2.2 Antibiotics and Beef

Are there antibiotics in beef?

The aim of the beef industry and the government regulatory system in Canada is to provide a safe and wholesome product to consumers. Regulations on veterinary drug use in food animals and drug-residue testing programs ensure that the product in the grocery store is free of residue from antibiotics or synthetic hormones used in livestock.

Residues of antibiotics in beef are extremely rare. In fact, most recent results of the Canadian Food Inspection Agency’s (CFIA) residue testing program show 100per cent compliance. If residue levels were detected, the meat or meat product would be prohibited from sale.  Surveillance systems in Canada and worldwide have been implemented to identify specific practices that may contribute to antibiotic resistance.

Currently, there is no evidence that use of antibiotics pose any health risk to consumers; however, the Canadian Cattleman’s Association, along with the Canadian Veterinary Medical Association, and the federal government has introduced guidelines to minimize antibiotic use in animals.  Consumers can be assured that beef is a safe and nutritious choice for healthy eating.

Alberta Beef Producers’ Worried About Antibiotic Use and Resistance in Cattle? brochure

And corresponding resources

Canada’s Veterinary Drug Approval Process

BCRC’s Blog Post: Q & A on Conventional Beef Production

Are there antibiotics in beef?


Why does the beef industry use antibiotics and what do they use?

The beef industry uses a range of antimicrobials to treat or control illness and disease, to prevent illness and disease and to promote growth. Health Canada has four classes of antimicrobials that categorize these products according to their importance to human medicine. These classes are very high importance, high importance, medium importance and low importance. The beef industry utilizes antimicrobials from all four of these classes but 71per cent of antibiotics used in livestock and pets are from the medium and low importance classes. This is very different from human medicine where 87per cent of antibiotics used are of very high or high importance.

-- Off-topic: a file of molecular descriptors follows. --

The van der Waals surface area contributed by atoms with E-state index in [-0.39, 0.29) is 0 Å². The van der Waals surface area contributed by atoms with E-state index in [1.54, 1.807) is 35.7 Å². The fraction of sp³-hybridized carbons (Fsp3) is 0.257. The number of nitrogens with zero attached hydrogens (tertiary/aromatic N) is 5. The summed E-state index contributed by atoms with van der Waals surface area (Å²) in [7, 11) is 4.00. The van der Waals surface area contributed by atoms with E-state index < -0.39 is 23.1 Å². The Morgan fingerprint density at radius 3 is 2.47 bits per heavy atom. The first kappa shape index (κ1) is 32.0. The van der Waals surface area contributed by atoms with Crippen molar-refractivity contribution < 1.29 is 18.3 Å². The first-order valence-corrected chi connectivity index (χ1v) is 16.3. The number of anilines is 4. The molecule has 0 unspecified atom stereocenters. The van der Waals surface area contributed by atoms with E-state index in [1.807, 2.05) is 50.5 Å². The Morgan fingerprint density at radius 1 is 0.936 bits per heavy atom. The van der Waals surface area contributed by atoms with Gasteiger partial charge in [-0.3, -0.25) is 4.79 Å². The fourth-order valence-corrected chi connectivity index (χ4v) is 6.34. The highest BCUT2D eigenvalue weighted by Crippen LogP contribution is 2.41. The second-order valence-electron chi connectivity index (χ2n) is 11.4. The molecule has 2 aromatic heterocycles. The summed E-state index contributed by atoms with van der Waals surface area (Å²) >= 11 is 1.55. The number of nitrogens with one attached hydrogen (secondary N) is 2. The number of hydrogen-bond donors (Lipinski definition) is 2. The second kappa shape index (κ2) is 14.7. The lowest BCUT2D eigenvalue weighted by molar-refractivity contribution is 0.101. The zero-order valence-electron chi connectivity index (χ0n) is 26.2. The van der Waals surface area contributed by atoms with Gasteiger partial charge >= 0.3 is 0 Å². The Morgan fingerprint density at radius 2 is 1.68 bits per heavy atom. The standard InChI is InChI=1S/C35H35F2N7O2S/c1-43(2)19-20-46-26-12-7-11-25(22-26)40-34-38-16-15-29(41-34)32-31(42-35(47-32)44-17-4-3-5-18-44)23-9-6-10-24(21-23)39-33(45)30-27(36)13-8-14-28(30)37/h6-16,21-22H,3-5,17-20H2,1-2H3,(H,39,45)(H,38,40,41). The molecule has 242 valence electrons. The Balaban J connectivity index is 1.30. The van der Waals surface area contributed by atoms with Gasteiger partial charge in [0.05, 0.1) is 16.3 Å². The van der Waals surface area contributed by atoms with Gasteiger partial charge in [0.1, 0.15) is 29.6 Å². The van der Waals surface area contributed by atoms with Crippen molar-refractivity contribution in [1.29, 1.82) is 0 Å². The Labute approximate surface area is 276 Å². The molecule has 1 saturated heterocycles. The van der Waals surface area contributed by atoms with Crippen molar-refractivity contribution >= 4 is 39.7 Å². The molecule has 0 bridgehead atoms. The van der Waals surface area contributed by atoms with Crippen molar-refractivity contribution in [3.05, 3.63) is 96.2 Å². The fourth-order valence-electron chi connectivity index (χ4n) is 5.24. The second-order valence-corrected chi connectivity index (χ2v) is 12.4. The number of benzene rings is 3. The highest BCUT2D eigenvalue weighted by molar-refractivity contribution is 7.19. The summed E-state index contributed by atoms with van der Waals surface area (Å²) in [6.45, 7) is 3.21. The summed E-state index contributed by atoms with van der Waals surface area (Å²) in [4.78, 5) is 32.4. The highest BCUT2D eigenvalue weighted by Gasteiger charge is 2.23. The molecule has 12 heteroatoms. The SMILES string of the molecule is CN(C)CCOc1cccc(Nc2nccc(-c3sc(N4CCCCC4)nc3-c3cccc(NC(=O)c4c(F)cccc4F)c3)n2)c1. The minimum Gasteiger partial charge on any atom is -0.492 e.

The antimicrobials that are used to improve growth and feed efficiency  are called ionophores and are the bulk of the antimicrobials used in the beef industry. These products increase feed efficiency, decrease methane production and help prevent coccidiosis. Ionophores are classed as low importance to human medicine. In fact, ionophores are not used in human medicine nor do they work the same as those used in human medicine, meaning that their use does not contribute to antibiotic resistance.

High risk animals, such as light weight, freshly weaned calves that have been recently transported to a feedlot are the most common class of cattle to receive preventative antimicrobials. These can be administered through feed or through injection depending on the product. Often these preventative measures ensure that animals remain healthy and the use of more important antimicrobials are unnecessary.

As with people, cattle do get sick. Farmers and ranchers work with their veterinarians to treat animals with the appropriate product and dosage. Farmers and ranchers are also required to get a prescription from their local veterinarian for the use of many antimicrobials.

BCRC Blog Post regarding growth promotants containing information on ionophores

Why does the beef industry use antibiotics and what do they use?


Is antibiotic resistance an issue in the beef industry?

Antibiotic resistance is monitored wherever antibiotics are used, including the beef industry. Some of these surveillance programs include the Canadian Integrated Program for Antimicrobial Resistance Surveillance, FoodNet Canada and the Canadian Antimicrobial Resistance Surveillance System. Management practices such as accurate diagnosis, prompt treatment, and choosing the proper product for the severity of the situation lower the chance of antibiotic resistance. Producers also employ management practices that reduce the need to use antibiotics in the first place such as proper vaccination, low-stress weaning, preconditioning calves, proper nutrition, avoiding  comingling and ensuring adequate pen space. Direct marketing weaned calves to the backgrounder or feedlot can also  reduce antibiotic use by minimizing trucking and exposure to auction marts and other cattle which reduces stress. This is an ongoing area of research in the beef industry and producers strive for continued improvement. Veterinarians and extension organizations such as the Beef Cattle Research Council translate research findings into best management practices for producers to utilize on their farms and ranches. Farmers and ranchers rely on effective antibiotics for the welfare of their animals by preventing and treating illness and disease. The proper usage of these medications are in their best interest as well as their animals.

Is antibiotic resistance an issue in the beef industry?